Points in Focus Photography

Installing a new Battery in a MacBook Pro

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Rough Transcript

Howdy and welcome back.

Today I’m going to be stepping away from talking about the camera stuff and photography to talk about tech for a minute.

I recently replaced the batteries in my 15 inch mid 2014 MacBook Pro.

Though I should say, this isn’t a how to guide in the slightest. I did the work on relatively short notice at, like, 11 o’clock at night and there was no way that I was going to setup cameras and shoot video of it. Doubly so, in that it ended up taking me almost 2 hours to get through the job and I managed to mangle my finger in the process, but I’ll come back to that in a bit.

Of course, you might be wondering, why did I replace the batteries in my MacBook Pro?

The answer to which is both kind of complicate and dead simple.

The simple part of it is that they were bulging and needed to be replaced.

The more complicated answers is that to start with, I’m not interested in spending upwards of $3000 on a new laptop right now.

Yeah, sure the new MacBook Pros have newer processors with more cores, and can be configured with 32 gigs of ram. And while an upgrade would be nice, I’m don’t find that my current machine is so far behind the curve that I can’t reasonably use it.

Secondly, I have real issues with the butterfly keyboards. I’ve repeatedly seen informal statistics that really concern me. Like Apple Store employees saying things like the number of butterfly keyboards they replace exceeds all other repairs they make on all other products combined. Or informal twitter polls suggesting that maybe 30 to 40 percent of butterfly keyboards end up having problems. Or the reverse engineering video by iFixit that shows that even with the repeated changes Apple’s made to plastic covers, they haven’t change fundamental design aspects that are clearly potential problem spots.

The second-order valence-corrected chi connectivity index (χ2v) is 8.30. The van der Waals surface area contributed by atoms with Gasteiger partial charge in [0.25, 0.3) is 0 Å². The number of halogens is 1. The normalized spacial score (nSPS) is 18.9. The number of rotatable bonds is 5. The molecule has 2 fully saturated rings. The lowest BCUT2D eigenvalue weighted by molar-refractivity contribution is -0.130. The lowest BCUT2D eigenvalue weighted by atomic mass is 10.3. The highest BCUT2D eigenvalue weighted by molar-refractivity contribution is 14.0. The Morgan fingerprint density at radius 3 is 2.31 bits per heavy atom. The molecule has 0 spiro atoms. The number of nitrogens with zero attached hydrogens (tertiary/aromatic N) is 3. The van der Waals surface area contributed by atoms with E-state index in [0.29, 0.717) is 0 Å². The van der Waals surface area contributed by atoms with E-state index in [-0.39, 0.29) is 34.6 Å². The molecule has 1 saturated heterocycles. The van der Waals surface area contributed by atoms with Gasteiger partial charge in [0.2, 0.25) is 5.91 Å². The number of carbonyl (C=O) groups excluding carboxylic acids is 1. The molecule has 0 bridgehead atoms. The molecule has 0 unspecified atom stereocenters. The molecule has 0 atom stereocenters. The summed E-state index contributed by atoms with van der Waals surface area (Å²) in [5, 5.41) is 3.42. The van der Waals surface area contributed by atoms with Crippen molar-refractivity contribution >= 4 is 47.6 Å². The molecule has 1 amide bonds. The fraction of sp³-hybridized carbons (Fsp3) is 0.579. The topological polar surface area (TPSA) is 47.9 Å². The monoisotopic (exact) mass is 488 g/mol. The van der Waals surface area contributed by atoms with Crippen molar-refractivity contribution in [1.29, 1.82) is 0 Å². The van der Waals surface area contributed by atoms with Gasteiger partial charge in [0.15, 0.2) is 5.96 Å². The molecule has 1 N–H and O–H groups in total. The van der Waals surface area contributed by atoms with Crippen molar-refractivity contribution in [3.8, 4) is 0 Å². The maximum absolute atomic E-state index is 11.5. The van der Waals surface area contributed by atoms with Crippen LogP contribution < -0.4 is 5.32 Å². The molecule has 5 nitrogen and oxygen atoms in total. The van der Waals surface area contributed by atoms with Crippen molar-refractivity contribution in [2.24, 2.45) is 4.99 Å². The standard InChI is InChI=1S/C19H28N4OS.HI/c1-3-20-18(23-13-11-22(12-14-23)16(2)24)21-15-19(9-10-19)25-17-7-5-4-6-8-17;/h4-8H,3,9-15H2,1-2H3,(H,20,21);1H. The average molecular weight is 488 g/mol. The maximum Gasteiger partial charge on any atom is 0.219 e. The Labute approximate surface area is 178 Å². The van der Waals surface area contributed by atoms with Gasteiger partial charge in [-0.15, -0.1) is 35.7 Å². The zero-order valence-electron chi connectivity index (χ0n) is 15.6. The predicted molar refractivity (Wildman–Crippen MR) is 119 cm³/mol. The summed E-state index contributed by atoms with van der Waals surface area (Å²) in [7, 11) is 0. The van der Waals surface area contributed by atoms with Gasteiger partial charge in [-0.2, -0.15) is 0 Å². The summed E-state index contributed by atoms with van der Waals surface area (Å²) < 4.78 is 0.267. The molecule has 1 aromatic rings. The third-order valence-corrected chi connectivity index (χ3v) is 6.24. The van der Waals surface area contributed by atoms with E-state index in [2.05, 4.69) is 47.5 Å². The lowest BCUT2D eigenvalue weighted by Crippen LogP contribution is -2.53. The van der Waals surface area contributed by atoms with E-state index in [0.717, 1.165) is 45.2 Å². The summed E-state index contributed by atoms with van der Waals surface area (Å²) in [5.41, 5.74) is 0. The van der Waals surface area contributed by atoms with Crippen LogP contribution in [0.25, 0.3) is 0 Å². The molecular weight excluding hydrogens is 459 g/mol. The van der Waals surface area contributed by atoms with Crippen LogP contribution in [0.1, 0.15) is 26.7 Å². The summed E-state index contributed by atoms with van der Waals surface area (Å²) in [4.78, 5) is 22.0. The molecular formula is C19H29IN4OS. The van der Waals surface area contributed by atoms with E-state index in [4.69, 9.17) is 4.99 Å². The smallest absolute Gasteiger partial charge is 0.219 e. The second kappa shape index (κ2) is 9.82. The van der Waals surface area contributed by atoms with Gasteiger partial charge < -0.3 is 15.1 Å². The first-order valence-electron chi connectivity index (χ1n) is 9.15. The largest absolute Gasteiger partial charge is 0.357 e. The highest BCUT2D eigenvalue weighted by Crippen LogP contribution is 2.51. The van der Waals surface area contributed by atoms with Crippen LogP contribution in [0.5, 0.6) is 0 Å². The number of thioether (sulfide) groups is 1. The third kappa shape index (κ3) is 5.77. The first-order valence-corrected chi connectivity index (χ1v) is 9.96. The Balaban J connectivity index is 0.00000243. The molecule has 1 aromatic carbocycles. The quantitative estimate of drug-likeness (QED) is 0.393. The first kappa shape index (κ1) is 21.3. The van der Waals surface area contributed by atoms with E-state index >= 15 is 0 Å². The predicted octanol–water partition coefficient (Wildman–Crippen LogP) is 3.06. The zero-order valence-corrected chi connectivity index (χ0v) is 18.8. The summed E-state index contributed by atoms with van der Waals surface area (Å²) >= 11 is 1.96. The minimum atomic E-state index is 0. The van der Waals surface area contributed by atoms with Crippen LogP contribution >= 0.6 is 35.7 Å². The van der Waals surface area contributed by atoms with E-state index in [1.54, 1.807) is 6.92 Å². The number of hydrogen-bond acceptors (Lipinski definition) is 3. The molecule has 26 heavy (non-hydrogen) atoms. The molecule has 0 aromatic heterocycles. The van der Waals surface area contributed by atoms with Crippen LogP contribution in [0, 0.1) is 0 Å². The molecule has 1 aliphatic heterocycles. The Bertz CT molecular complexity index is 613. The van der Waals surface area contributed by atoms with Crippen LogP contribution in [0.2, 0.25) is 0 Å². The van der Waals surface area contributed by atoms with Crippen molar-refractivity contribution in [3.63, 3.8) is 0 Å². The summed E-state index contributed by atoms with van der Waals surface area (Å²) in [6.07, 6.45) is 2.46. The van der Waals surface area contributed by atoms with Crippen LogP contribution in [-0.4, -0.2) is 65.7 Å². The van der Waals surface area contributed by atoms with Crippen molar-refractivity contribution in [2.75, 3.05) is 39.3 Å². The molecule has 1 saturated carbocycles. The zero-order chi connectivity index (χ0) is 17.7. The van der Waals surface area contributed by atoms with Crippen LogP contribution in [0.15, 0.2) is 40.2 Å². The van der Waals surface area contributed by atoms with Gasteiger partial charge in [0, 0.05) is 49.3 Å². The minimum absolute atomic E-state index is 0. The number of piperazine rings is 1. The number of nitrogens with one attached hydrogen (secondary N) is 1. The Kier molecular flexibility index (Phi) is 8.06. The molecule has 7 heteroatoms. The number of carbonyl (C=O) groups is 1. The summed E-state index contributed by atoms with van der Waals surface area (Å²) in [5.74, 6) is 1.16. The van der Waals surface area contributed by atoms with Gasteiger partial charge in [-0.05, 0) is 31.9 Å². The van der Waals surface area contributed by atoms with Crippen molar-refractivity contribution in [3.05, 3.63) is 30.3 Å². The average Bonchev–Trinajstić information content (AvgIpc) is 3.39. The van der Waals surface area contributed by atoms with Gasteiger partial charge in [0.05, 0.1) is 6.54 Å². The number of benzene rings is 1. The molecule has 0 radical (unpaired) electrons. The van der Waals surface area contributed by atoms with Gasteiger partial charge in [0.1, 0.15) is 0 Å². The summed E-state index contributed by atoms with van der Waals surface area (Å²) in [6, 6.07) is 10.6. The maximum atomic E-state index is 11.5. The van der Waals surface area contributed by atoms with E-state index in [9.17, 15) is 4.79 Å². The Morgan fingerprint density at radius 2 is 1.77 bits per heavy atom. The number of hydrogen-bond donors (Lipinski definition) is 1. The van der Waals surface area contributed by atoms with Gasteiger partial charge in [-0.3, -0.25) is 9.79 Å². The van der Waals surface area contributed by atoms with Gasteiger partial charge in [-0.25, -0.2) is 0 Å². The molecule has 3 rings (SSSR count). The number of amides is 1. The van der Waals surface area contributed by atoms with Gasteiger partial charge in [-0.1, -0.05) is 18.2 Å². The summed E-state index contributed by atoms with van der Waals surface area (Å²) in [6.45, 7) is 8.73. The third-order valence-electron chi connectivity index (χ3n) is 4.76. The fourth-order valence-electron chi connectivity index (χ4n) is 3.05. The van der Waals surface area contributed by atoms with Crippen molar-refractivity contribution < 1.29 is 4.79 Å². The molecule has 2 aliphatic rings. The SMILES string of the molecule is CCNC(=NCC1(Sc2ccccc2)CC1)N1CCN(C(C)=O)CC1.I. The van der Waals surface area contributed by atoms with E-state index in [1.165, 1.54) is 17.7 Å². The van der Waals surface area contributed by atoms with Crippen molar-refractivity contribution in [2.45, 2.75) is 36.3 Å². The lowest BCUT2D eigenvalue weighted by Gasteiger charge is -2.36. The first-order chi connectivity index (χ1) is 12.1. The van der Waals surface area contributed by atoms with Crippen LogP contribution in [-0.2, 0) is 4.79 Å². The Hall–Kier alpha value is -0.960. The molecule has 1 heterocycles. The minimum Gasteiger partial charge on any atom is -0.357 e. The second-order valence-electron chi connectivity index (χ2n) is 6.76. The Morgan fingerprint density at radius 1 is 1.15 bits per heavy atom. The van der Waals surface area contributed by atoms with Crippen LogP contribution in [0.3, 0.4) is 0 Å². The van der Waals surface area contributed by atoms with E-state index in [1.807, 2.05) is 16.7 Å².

And when push comes to shove, if there’s something to stop me cold about the whole thing, its with Apple’s design, and repair procedures, replacing the keyboard requires replacing the entire top plate, including the batteries and Touch Bar, and that repair can run upwards of $1000 out of warranty.

Now given that I’ve had this MacBook Pro for 6 years, and Apple’s warranty only goes out 3, that’s a position I’m not especially comfortable being in.

Maybe in a couple of years, when Apple’s new MacBook Pro design comes out it will hopefully have a more reliable keyboard and I’ll be able to upgrade to it.

And that’s really what I was looking for in this fix. To get a couple more years out of a computer that still is perfectly fast enough for the tasks I’m using it for.

Of course the second part of the equation is that I’ve done enough work on computers that I was confident that I could do the work here.

Sure the battery is glued in, and there’s proprietary screws in the chassis in an effort to keep owners out of it, it’s still just a computer. And fundamentally that means it’s just electronics, and with the right tools and some know how it’s not impossible to fix. Regardless of what so many Mac users may think.

So this brings me to the battery situation. I went with iFixit’s battery replacement kit.